Ivory Coast Table of Contents
As serious as these challenges appeared, processes were in place to lessen their impact. For example, the political system loosened perceptibly as opponents of HouphouŽt-Boigny were co-opted and as the ruling elite's interests in the status quo became more deeply entrenched. By the late 1980s, there were mechanisms--if only rudimentary--for publicly registering disagreement. In 1980, for the first time, HouphouŽt-Boigny permitted open elections to the National Assembly. Voters promptly replaced sixty-three of the ninety incumbents seeking reelection. In 1985 open elections were expanded to include local party and municipal offices as well as assembly seats. (That time, voters rejected 90 of 117 candidates seeking reelection to the National Assembly.) Other avenues for expressing dissent also opened. In 1987 the state began broadcasting two controversial and popular shows: one featured political debate, albeit over carefully limited questions; and the other, political satire. Observers construed those measures as part of a continuing if cautious process leading to a more mature, democratic political culture. Moreover, the government appeared at least to have the support of important opinion makers. In contrast to the populations of all of its West African neighbors who, in a mid-1970s poll taken of its readers by Jeune Afrique, preferred an ambiguous socialism for their economic future, almost 50 percent of the magazine's Ivoirian readers--who were probably on the left of the political spectrum--favored an equally ambiguous capitalism.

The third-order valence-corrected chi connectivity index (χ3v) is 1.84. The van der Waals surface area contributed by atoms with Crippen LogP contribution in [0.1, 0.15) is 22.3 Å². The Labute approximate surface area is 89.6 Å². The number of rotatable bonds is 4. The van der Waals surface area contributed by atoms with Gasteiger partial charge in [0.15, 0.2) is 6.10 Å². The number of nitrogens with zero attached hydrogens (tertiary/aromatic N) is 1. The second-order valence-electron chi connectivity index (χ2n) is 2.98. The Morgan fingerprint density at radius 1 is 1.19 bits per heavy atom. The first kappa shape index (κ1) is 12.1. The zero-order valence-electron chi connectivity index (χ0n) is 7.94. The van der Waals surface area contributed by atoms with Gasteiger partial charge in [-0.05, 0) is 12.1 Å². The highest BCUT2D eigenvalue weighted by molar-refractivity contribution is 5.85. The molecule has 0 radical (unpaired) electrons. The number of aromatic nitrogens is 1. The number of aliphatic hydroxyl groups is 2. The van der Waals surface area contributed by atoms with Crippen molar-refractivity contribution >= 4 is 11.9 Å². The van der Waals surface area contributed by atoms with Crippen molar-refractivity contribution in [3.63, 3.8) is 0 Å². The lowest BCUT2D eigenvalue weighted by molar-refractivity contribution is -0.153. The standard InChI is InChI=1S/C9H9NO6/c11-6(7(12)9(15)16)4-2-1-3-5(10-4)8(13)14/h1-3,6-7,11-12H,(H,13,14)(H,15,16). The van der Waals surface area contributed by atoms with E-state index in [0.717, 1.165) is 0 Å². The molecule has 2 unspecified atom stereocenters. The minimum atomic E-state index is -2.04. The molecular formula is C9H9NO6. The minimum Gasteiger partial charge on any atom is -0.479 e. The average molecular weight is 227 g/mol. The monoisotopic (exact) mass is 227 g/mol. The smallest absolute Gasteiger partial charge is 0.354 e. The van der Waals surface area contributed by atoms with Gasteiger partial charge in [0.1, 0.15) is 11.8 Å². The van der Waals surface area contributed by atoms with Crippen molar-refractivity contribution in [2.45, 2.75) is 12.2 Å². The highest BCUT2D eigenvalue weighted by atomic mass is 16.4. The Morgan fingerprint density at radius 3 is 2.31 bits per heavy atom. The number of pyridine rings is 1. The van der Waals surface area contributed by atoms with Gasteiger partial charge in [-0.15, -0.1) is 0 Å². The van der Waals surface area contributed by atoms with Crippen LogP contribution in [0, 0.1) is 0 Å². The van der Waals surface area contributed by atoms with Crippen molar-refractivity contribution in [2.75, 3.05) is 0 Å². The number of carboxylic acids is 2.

Data as of November 1988